The goal of this project is to provide a simple, cost-effective DIY solution to awesome kegs. Check out the images to get a feel for what it can actually do. If you want to build this yourself, I’ve open sourced the code on GitHub and will provide a parts list and tutorial.

I started this after completing my Kegerator, and saw how popular the Arduino was getting. I follow a lot of gadget hacking sites, and saw a big post on the KegBot. This project is simply awesome, but I dislike the amount of overhead needed. The KegBot is A) Expensive and B) Requires parts you may not want/have. After this, I decided, why not use an Arduino with just a few components? Thus my idea was born. After some time and setbacks such as shipping delays and the amount of time to get up to speed on the Arduino itself, it’s finally finished!


IMG_0684 IMG_0685

Project Steps

12V to 5V step down and power the Arduino

Set up the 12V to 5v step down as seen at this tutorial:

Connect the output from the 5V step down to the Vin on the Arduino

Connect the solenoid

The TIP120 left prong (facing the transistor) goes through a 10K resistor into the Arduino’s Digital 2.

The TIP120 middle prong connects the 1N4004 to the +12V line. The middle prong also connects to the – side of the solenoid.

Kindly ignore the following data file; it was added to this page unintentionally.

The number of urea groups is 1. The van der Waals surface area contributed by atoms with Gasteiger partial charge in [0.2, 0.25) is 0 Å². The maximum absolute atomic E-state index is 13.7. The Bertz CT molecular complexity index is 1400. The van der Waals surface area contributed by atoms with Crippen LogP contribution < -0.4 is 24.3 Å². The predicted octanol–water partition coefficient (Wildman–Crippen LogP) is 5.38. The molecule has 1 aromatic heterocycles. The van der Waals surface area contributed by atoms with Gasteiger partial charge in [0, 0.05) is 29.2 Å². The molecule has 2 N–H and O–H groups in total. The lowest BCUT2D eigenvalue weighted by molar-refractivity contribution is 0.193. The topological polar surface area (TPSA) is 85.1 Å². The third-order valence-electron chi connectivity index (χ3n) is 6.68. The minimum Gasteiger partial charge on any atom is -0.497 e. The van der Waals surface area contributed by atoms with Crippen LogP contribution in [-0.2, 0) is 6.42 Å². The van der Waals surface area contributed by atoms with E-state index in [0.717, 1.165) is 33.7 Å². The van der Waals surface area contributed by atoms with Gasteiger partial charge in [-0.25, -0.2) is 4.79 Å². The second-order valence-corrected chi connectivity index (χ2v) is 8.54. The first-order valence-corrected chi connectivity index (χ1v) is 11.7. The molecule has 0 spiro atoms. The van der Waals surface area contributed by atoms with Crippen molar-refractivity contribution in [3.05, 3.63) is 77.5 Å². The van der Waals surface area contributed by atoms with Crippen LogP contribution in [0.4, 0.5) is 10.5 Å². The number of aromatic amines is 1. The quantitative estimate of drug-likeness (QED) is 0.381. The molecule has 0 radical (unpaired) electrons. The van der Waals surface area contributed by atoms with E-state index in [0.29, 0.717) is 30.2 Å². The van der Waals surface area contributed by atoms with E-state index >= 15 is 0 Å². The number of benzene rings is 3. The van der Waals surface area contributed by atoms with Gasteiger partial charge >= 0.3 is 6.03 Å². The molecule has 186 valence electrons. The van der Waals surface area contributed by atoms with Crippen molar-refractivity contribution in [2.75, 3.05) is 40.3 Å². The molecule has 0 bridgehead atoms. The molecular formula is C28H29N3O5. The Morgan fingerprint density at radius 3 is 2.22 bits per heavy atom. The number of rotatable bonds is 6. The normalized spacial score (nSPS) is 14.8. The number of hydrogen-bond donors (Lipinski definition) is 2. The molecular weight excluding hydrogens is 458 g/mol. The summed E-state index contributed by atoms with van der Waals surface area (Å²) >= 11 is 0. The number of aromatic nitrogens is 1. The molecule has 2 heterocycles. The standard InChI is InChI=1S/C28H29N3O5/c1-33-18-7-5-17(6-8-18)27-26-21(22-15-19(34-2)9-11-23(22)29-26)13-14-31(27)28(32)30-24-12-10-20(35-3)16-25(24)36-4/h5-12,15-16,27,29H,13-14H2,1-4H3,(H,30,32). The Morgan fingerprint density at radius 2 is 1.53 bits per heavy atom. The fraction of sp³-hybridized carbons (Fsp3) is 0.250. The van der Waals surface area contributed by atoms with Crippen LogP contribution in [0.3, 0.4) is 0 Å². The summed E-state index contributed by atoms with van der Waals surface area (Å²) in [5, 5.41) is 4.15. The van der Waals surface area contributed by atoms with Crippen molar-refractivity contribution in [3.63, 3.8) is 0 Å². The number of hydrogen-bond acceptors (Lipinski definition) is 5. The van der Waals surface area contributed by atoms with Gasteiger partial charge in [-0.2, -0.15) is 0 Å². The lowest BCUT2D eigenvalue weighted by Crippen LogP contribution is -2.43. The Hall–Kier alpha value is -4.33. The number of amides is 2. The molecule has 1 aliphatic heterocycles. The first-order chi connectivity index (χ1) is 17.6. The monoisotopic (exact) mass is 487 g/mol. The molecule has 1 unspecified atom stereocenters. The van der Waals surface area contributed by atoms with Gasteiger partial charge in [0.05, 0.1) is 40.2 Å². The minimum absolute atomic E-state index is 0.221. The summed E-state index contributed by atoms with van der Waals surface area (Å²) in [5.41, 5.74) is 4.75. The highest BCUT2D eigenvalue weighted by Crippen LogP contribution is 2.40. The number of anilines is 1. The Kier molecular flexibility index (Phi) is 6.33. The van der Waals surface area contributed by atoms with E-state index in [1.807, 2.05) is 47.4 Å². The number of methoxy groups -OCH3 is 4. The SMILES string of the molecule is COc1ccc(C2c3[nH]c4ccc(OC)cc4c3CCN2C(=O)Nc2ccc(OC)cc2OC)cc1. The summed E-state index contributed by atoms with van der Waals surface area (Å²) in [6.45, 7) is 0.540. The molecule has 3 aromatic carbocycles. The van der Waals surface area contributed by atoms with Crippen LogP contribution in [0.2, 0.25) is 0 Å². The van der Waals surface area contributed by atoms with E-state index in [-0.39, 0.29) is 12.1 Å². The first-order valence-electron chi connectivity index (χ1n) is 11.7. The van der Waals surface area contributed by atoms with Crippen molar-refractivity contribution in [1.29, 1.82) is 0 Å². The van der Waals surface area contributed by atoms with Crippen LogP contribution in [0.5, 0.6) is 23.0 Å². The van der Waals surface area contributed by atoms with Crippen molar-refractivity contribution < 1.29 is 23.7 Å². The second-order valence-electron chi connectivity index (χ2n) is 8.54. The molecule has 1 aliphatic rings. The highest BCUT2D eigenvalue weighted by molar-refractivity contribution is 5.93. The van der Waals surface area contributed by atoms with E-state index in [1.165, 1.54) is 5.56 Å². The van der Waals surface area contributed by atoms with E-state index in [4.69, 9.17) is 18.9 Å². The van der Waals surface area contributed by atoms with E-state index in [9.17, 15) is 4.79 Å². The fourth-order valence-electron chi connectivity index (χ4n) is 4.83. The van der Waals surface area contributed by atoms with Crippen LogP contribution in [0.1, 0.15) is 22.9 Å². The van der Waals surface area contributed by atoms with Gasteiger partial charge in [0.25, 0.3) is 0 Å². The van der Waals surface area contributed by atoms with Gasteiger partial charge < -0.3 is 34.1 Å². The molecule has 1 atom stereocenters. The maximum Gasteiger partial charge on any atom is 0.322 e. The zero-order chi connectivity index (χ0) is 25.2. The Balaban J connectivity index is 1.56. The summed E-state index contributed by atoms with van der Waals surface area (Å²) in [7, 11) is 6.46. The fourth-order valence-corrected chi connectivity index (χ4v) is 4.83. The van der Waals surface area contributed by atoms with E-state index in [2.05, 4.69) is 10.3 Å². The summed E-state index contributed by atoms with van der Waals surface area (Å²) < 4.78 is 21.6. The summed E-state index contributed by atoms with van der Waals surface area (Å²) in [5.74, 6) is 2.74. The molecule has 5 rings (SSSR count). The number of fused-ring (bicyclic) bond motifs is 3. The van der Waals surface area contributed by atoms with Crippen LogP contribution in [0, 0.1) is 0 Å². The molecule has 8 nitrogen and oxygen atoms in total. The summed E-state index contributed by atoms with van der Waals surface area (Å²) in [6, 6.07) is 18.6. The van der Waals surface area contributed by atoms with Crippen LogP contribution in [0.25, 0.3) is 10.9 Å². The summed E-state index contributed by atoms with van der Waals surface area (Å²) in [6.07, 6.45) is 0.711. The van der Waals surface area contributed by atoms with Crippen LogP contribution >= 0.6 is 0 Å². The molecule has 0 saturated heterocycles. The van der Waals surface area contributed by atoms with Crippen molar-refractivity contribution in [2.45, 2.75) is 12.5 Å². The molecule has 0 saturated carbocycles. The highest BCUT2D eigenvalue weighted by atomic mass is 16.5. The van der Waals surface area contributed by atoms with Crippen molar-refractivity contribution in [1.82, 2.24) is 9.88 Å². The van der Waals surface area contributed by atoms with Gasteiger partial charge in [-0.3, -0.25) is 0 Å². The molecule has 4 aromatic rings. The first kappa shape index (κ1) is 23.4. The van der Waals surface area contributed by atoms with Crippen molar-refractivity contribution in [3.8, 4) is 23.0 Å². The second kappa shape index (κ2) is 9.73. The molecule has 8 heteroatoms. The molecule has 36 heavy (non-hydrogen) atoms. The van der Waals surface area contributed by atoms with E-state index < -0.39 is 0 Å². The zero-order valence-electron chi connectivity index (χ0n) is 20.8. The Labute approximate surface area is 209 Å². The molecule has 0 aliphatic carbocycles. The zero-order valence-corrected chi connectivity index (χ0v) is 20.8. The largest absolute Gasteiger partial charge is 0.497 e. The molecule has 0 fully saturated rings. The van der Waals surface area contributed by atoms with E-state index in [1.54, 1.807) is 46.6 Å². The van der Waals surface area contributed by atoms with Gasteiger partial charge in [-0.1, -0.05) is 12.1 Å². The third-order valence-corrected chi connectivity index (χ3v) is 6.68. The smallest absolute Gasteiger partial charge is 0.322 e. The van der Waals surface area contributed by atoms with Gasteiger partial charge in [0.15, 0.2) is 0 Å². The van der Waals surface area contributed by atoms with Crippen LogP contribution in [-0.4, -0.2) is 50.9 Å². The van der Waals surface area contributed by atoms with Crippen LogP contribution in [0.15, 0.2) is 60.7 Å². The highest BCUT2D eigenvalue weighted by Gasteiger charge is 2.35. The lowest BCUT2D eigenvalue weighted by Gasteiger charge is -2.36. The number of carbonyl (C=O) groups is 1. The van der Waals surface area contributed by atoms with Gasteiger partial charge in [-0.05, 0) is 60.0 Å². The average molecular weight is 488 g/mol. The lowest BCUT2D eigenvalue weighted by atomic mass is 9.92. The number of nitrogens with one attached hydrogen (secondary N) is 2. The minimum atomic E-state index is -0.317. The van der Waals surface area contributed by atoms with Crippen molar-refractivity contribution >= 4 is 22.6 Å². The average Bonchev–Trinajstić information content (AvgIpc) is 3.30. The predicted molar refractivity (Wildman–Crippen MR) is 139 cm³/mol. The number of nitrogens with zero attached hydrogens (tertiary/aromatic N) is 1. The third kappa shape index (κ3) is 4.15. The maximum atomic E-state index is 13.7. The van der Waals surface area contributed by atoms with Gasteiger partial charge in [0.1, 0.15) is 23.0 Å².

The TIP120 right prong goes to ground.

The + side of the solenoid goes directly into the +12V line.

Connect the flow meter

Yellow goes to Arduino Digital 3, red to +5v, black to common ground.

Connect the temperature sensor, ground the Arduino, and modify the sd card file

Connect the temperature sensor. +5v into pin 1. Analog 4 from the Arduino goes into pin 2. +5v through a 10K resistor also goes into pin 2. Pin 3 unused. Pin 4 to common ground.

Connect the ground pin on the Arduino to the ground line on your breadboard you set up as the power supply on the 5v ground rail.

Put data.txt on the sd card that contains (note that {numberofounces} should be an integer that represents how much beer is in the keg at the time of setup and {nameofbeer} is the string name you want to display for the beer). Note2: Do not use the {}’s. Those are there for clarity, don’t use them! See sdcard/data.txt as an example!


Test Beer


Upload the image

Put beer.bmp on the sd card. Please note you can’t upload a JPG, only 24-bit bitmaps are supported, so grab the one off my github to get going.

The image in question:

Upload the arduino sketch

Upload the latest sketch INO into the Arduino from

Ensure you have the correct libraries loaded to get it to compile.

Change NUMSAMPLES to 3 in libraries/TouchScreen/TouchScreen.cpp! (This makes the touch screen refresh to a median value, meaning that on each refresh it will not try to detect a new press, but continue to realize a hold)